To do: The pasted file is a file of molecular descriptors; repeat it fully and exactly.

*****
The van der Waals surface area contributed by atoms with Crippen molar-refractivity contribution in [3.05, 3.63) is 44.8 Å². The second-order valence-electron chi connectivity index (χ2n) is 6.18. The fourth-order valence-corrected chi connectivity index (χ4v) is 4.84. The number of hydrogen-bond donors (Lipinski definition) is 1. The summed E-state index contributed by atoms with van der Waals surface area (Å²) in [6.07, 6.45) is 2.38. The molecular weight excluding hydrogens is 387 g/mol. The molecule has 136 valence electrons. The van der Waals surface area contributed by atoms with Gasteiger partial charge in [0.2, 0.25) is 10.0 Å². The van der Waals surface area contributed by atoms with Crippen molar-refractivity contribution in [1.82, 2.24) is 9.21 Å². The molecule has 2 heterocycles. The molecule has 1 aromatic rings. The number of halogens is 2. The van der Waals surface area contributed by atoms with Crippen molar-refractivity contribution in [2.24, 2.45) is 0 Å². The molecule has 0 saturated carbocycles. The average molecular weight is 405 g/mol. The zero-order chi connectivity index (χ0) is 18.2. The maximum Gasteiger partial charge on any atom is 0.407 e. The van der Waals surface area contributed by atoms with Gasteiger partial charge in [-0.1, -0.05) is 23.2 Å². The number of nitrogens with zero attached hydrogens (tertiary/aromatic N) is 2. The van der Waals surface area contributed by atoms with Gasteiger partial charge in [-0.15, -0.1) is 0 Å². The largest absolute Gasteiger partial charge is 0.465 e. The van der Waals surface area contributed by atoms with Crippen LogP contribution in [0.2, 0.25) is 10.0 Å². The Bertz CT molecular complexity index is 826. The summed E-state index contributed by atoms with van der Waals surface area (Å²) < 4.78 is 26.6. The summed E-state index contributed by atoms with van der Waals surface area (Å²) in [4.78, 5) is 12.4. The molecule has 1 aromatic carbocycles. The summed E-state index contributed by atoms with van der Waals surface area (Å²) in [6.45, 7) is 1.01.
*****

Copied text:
The van der Waals surface area contributed by atoms with Crippen molar-refractivity contribution in [3.05, 3.63) is 44.8 Å². The second-order valence-electron chi connectivity index (χ2n) is 6.18. The fourth-order valence-corrected chi connectivity index (χ4v) is 4.84. The number of hydrogen-bond donors (Lipinski definition) is 1. The summed E-state index contributed by atoms with van der Waals surface area (Å²) in [6.07, 6.45) is 2.38. The molecular weight excluding hydrogens is 387 g/mol. The molecule has 136 valence electrons. The van der Waals surface area contributed by atoms with Gasteiger partial charge in [0.2, 0.25) is 10.0 Å². The van der Waals surface area contributed by atoms with Crippen molar-refractivity contribution in [1.82, 2.24) is 9.21 Å². The molecule has 2 heterocycles. The molecule has 1 aromatic rings. The number of halogens is 2. The van der Waals surface area contributed by atoms with Crippen molar-refractivity contribution in [2.24, 2.45) is 0 Å². The molecule has 0 saturated carbocycles. The average molecular weight is 405 g/mol. The zero-order chi connectivity index (χ0) is 18.2. The maximum Gasteiger partial charge on any atom is 0.407 e. The van der Waals surface area contributed by atoms with Gasteiger partial charge in [-0.1, -0.05) is 23.2 Å². The number of nitrogens with zero attached hydrogens (tertiary/aromatic N) is 2. The van der Waals surface area contributed by atoms with Gasteiger partial charge in [-0.15, -0.1) is 0 Å². The largest absolute Gasteiger partial charge is 0.465 e. The van der Waals surface area contributed by atoms with Crippen LogP contribution in [0.2, 0.25) is 10.0 Å². The Bertz CT molecular complexity index is 826. The summed E-state index contributed by atoms with van der Waals surface area (Å²) < 4.78 is 26.6. The summed E-state index contributed by atoms with van der Waals surface area (Å²) in [4.78, 5) is 12.4. The molecule has 1 aromatic carbocycles. The summed E-state index contributed by atoms with van der Waals surface area (Å²) in [6.45, 7) is 1.01.